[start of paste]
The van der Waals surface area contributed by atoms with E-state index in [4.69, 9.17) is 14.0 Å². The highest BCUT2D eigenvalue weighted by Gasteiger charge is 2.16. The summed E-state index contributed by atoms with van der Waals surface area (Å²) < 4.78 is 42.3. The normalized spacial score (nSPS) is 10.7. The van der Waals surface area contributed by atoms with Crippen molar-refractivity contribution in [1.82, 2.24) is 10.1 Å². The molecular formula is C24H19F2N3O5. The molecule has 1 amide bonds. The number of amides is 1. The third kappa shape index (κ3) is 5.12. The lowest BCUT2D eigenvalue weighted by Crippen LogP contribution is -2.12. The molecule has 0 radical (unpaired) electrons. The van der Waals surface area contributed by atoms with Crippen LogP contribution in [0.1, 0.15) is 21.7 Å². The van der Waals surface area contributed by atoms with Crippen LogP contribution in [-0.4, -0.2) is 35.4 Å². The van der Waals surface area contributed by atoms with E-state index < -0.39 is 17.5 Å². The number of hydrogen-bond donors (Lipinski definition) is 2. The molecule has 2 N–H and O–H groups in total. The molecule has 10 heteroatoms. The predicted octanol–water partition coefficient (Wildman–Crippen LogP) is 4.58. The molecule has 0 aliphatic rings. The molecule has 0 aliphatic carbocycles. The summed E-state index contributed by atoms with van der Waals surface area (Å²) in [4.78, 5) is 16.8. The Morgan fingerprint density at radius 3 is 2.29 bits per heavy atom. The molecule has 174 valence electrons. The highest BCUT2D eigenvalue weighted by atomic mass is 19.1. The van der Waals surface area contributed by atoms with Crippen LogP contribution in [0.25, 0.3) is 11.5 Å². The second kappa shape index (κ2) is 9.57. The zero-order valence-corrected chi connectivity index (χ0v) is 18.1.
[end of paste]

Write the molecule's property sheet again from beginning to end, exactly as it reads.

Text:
The van der Waals surface area contributed by atoms with E-state index in [4.69, 9.17) is 14.0 Å². The highest BCUT2D eigenvalue weighted by Gasteiger charge is 2.16. The summed E-state index contributed by atoms with van der Waals surface area (Å²) < 4.78 is 42.3. The normalized spacial score (nSPS) is 10.7. The van der Waals surface area contributed by atoms with Crippen molar-refractivity contribution in [1.82, 2.24) is 10.1 Å². The molecular formula is C24H19F2N3O5. The molecule has 1 amide bonds. The number of amides is 1. The third kappa shape index (κ3) is 5.12. The lowest BCUT2D eigenvalue weighted by Crippen LogP contribution is -2.12. The molecule has 0 radical (unpaired) electrons. The van der Waals surface area contributed by atoms with Crippen LogP contribution in [0.1, 0.15) is 21.7 Å². The van der Waals surface area contributed by atoms with Crippen LogP contribution in [-0.4, -0.2) is 35.4 Å². The van der Waals surface area contributed by atoms with E-state index < -0.39 is 17.5 Å². The number of hydrogen-bond donors (Lipinski definition) is 2. The molecule has 2 N–H and O–H groups in total. The molecule has 10 heteroatoms. The predicted octanol–water partition coefficient (Wildman–Crippen LogP) is 4.58. The molecule has 0 aliphatic rings. The molecule has 0 aliphatic carbocycles. The summed E-state index contributed by atoms with van der Waals surface area (Å²) in [4.78, 5) is 16.8. The Morgan fingerprint density at radius 3 is 2.29 bits per heavy atom. The molecule has 174 valence electrons. The highest BCUT2D eigenvalue weighted by atomic mass is 19.1. The van der Waals surface area contributed by atoms with Crippen LogP contribution in [0.25, 0.3) is 11.5 Å². The second kappa shape index (κ2) is 9.57. The zero-order valence-corrected chi connectivity index (χ0v) is 18.1.